Thursday, November 15, 2007

#11 Braised Beef with Carrots



Second course. This one couldn't be simpler either - all you need is time...and thyme too.

I got a piece of brisket from Savin Hill Farm (http://www.savin-hill.co.uk/), who have a stall from the farmers' market in Manchester. Brown it in lard and put it into a flameproof casserole. Add loads of sliced carrots, and inch or two's depth of chicken stock and a big sprig of thyme. Cook on a very low heat, topping-up the stock and adding more carrots for about 2 hours. I served it, as the Grigson recommends, with boiled potatoes. I have to say, I'm going to have to give this one mixed reviews. The carrots cooked with the beef and in the thymey stock were beautifully tender. The beef itself was extremely tasty; really....er....beefy! When I bought it, it was a deep red colour with a little bit of marbling. I don't think I've actually cooked brisket before, and tasty though it was, some of it was pretty tough. The Grigson did say you could use the more expensive cut, silverside. Perhaps I should've. I'm sure it wasn't down to Savin Hill's produce. FYI: rolled brisket is the strip of muscle from the breast of the cow rolled up. It is one of the 8 primal cuts of meat. I found out that apparently you've to cook it fat facing upwards to make it lovely and tender. Oh well - next time it'll be better!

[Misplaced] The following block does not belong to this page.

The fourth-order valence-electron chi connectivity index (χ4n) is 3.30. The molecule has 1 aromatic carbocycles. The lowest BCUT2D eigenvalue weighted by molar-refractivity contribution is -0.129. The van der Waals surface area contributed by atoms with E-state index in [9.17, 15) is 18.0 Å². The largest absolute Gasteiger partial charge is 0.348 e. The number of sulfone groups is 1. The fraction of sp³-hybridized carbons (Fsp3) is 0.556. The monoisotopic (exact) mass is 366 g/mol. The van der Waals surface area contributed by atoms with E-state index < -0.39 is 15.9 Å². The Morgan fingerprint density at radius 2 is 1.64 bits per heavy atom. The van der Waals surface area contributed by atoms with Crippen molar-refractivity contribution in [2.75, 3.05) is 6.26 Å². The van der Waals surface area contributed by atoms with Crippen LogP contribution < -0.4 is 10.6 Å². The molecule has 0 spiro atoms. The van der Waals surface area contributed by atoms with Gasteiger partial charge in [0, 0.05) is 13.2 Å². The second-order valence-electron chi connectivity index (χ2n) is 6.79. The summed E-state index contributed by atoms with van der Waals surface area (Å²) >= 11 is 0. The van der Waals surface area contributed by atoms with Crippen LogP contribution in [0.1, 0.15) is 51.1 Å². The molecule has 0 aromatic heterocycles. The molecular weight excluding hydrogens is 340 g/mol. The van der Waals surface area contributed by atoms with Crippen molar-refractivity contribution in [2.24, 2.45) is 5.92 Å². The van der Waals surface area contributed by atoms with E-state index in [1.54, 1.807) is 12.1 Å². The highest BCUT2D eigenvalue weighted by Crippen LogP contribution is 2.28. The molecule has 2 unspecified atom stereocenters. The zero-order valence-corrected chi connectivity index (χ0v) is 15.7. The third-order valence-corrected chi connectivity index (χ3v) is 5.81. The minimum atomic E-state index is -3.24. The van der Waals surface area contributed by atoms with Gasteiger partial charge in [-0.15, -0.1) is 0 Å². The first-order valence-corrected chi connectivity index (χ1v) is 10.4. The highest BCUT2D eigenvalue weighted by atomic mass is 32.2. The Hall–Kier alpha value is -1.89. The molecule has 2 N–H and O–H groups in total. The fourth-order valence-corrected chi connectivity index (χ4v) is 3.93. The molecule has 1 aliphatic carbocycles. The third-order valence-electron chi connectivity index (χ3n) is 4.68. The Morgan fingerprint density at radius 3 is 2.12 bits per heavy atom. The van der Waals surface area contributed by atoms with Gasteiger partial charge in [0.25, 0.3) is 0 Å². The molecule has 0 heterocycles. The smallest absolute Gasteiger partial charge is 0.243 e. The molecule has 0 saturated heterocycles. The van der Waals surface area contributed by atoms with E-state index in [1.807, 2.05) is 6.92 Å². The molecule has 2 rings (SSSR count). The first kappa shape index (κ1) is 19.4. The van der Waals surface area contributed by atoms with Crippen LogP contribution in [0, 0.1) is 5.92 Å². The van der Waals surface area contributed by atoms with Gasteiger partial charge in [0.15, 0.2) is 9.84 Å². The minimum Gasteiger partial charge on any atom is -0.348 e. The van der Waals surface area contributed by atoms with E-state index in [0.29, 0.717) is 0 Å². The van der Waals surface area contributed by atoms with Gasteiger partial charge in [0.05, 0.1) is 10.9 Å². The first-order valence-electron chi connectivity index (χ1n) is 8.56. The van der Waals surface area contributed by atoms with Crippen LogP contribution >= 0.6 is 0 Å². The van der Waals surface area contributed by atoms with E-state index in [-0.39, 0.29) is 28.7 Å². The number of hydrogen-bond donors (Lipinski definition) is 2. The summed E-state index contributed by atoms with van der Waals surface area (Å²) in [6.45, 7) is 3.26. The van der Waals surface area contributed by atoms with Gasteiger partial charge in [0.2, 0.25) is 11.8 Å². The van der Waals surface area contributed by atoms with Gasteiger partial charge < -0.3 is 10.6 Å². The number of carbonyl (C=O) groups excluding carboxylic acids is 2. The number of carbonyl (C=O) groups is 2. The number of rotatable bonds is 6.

Simon says:
A main course of beef with carrots was greedily consumed. The carrots were outstanding, cooked in the meat stock and packed full of thyme flavour. The beef was tasty but rather tough in parts: questions were raised over Grigson's suggested cut for the dish. Served with good peas and spuds. 6/10

I say:
#11 Braised Beef with Carrots: 6/10. I agree with Mr. Simon on this one. Have a feeling it may be my naive beef cookery!

1 comment:

eric said...

Forget the timing. Braised meat is done only when it can be pulled apart with a couple of forks. Could be 3 maybe 4 hours. It's not easy to overcook it. Leave the meat to rest 20 mins in the lidded pot before taking it to table with a fanfare. Braised is Best.